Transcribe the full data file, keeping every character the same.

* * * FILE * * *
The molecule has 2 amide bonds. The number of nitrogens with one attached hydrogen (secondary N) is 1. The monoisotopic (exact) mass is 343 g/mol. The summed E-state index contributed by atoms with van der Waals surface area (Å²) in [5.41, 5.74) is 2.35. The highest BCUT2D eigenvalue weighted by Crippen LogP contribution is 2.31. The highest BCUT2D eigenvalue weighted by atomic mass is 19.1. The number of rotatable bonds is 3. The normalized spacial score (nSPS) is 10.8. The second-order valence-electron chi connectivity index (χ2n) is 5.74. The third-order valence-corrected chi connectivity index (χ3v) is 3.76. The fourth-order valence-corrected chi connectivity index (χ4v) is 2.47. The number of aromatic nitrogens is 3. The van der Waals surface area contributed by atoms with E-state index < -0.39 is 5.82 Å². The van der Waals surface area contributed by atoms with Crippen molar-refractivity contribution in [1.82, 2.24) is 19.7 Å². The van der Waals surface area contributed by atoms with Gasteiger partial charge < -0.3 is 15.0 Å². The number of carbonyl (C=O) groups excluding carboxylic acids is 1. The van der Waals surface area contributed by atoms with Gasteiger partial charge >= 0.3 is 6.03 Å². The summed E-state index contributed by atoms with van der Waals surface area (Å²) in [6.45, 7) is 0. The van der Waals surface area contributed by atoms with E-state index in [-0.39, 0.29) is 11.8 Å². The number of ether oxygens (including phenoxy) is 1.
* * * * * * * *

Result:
The molecule has 2 amide bonds. The number of nitrogens with one attached hydrogen (secondary N) is 1. The monoisotopic (exact) mass is 343 g/mol. The summed E-state index contributed by atoms with van der Waals surface area (Å²) in [5.41, 5.74) is 2.35. The highest BCUT2D eigenvalue weighted by Crippen LogP contribution is 2.31. The highest BCUT2D eigenvalue weighted by atomic mass is 19.1. The number of rotatable bonds is 3. The normalized spacial score (nSPS) is 10.8. The second-order valence-electron chi connectivity index (χ2n) is 5.74. The third-order valence-corrected chi connectivity index (χ3v) is 3.76. The fourth-order valence-corrected chi connectivity index (χ4v) is 2.47. The number of aromatic nitrogens is 3. The van der Waals surface area contributed by atoms with E-state index < -0.39 is 5.82 Å². The van der Waals surface area contributed by atoms with Crippen molar-refractivity contribution in [1.82, 2.24) is 19.7 Å². The van der Waals surface area contributed by atoms with Gasteiger partial charge < -0.3 is 15.0 Å². The number of carbonyl (C=O) groups excluding carboxylic acids is 1. The van der Waals surface area contributed by atoms with Gasteiger partial charge >= 0.3 is 6.03 Å². The summed E-state index contributed by atoms with van der Waals surface area (Å²) in [6.45, 7) is 0. The van der Waals surface area contributed by atoms with E-state index in [-0.39, 0.29) is 11.8 Å². The number of ether oxygens (including phenoxy) is 1.